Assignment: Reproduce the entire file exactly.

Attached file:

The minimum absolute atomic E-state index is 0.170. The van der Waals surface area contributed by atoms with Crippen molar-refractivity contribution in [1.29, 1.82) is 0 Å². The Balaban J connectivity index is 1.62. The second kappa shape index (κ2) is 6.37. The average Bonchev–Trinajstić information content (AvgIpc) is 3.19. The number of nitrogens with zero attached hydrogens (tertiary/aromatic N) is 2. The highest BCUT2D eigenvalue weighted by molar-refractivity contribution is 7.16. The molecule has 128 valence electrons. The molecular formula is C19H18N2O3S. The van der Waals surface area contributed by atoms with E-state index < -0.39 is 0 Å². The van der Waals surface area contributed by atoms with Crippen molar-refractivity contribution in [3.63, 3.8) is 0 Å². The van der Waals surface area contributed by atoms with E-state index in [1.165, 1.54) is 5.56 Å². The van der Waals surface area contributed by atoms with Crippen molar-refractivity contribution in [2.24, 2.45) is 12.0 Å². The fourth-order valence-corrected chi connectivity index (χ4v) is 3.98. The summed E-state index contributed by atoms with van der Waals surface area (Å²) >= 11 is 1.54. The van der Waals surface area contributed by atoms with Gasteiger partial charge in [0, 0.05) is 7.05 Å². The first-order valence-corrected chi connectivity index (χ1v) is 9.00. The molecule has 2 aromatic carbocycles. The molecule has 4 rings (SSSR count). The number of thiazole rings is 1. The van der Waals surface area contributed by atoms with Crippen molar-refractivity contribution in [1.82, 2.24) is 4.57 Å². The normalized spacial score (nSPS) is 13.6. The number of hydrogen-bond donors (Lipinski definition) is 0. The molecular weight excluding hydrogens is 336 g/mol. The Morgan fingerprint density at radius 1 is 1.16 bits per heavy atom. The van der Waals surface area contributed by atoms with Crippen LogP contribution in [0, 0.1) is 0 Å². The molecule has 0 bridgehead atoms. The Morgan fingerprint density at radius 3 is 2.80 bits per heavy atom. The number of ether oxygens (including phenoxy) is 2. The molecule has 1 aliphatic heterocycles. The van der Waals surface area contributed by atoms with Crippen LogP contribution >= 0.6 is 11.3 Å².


The minimum absolute atomic E-state index is 0.170. The van der Waals surface area contributed by atoms with Crippen molar-refractivity contribution in [1.29, 1.82) is 0 Å². The Balaban J connectivity index is 1.62. The second kappa shape index (κ2) is 6.37. The average Bonchev–Trinajstić information content (AvgIpc) is 3.19. The number of nitrogens with zero attached hydrogens (tertiary/aromatic N) is 2. The highest BCUT2D eigenvalue weighted by molar-refractivity contribution is 7.16. The molecule has 128 valence electrons. The molecular formula is C19H18N2O3S. The van der Waals surface area contributed by atoms with E-state index < -0.39 is 0 Å². The van der Waals surface area contributed by atoms with Crippen molar-refractivity contribution in [3.63, 3.8) is 0 Å². The van der Waals surface area contributed by atoms with E-state index in [1.165, 1.54) is 5.56 Å². The van der Waals surface area contributed by atoms with Crippen molar-refractivity contribution in [2.24, 2.45) is 12.0 Å². The fourth-order valence-corrected chi connectivity index (χ4v) is 3.98. The summed E-state index contributed by atoms with van der Waals surface area (Å²) >= 11 is 1.54. The van der Waals surface area contributed by atoms with Gasteiger partial charge in [0, 0.05) is 7.05 Å². The first-order valence-corrected chi connectivity index (χ1v) is 9.00. The molecule has 2 aromatic carbocycles. The molecule has 4 rings (SSSR count). The number of thiazole rings is 1. The van der Waals surface area contributed by atoms with Crippen molar-refractivity contribution in [1.82, 2.24) is 4.57 Å². The normalized spacial score (nSPS) is 13.6. The number of hydrogen-bond donors (Lipinski definition) is 0. The molecular weight excluding hydrogens is 336 g/mol. The Morgan fingerprint density at radius 1 is 1.16 bits per heavy atom. The van der Waals surface area contributed by atoms with Crippen LogP contribution in [0, 0.1) is 0 Å². The molecule has 0 bridgehead atoms. The Morgan fingerprint density at radius 3 is 2.80 bits per heavy atom. The number of ether oxygens (including phenoxy) is 2. The molecule has 1 aliphatic heterocycles. The van der Waals surface area contributed by atoms with Crippen LogP contribution >= 0.6 is 11.3 Å².